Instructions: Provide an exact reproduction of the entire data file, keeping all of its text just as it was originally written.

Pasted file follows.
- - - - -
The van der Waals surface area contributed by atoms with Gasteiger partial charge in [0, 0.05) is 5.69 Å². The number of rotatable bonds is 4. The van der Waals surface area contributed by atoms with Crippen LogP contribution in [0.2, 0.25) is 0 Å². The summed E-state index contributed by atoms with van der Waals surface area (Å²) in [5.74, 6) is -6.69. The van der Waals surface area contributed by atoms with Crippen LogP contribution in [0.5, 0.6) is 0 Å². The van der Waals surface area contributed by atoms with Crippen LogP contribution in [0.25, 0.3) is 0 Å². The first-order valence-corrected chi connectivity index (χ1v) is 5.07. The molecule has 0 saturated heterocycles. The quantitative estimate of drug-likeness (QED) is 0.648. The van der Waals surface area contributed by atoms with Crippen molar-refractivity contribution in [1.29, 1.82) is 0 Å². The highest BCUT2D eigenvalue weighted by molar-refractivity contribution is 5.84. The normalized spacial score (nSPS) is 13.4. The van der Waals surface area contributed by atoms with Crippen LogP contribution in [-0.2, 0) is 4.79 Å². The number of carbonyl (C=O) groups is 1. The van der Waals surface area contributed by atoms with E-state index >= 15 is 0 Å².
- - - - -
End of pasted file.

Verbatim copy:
The van der Waals surface area contributed by atoms with Gasteiger partial charge in [0, 0.05) is 5.69 Å². The number of rotatable bonds is 4. The van der Waals surface area contributed by atoms with Crippen LogP contribution in [0.2, 0.25) is 0 Å². The summed E-state index contributed by atoms with van der Waals surface area (Å²) in [5.74, 6) is -6.69. The van der Waals surface area contributed by atoms with Crippen LogP contribution in [0.5, 0.6) is 0 Å². The van der Waals surface area contributed by atoms with Crippen LogP contribution in [0.25, 0.3) is 0 Å². The first-order valence-corrected chi connectivity index (χ1v) is 5.07. The molecule has 0 saturated heterocycles. The quantitative estimate of drug-likeness (QED) is 0.648. The van der Waals surface area contributed by atoms with Crippen molar-refractivity contribution in [1.29, 1.82) is 0 Å². The highest BCUT2D eigenvalue weighted by molar-refractivity contribution is 5.84. The normalized spacial score (nSPS) is 13.4. The van der Waals surface area contributed by atoms with Crippen LogP contribution in [-0.2, 0) is 4.79 Å². The number of carbonyl (C=O) groups is 1. The van der Waals surface area contributed by atoms with E-state index >= 15 is 0 Å².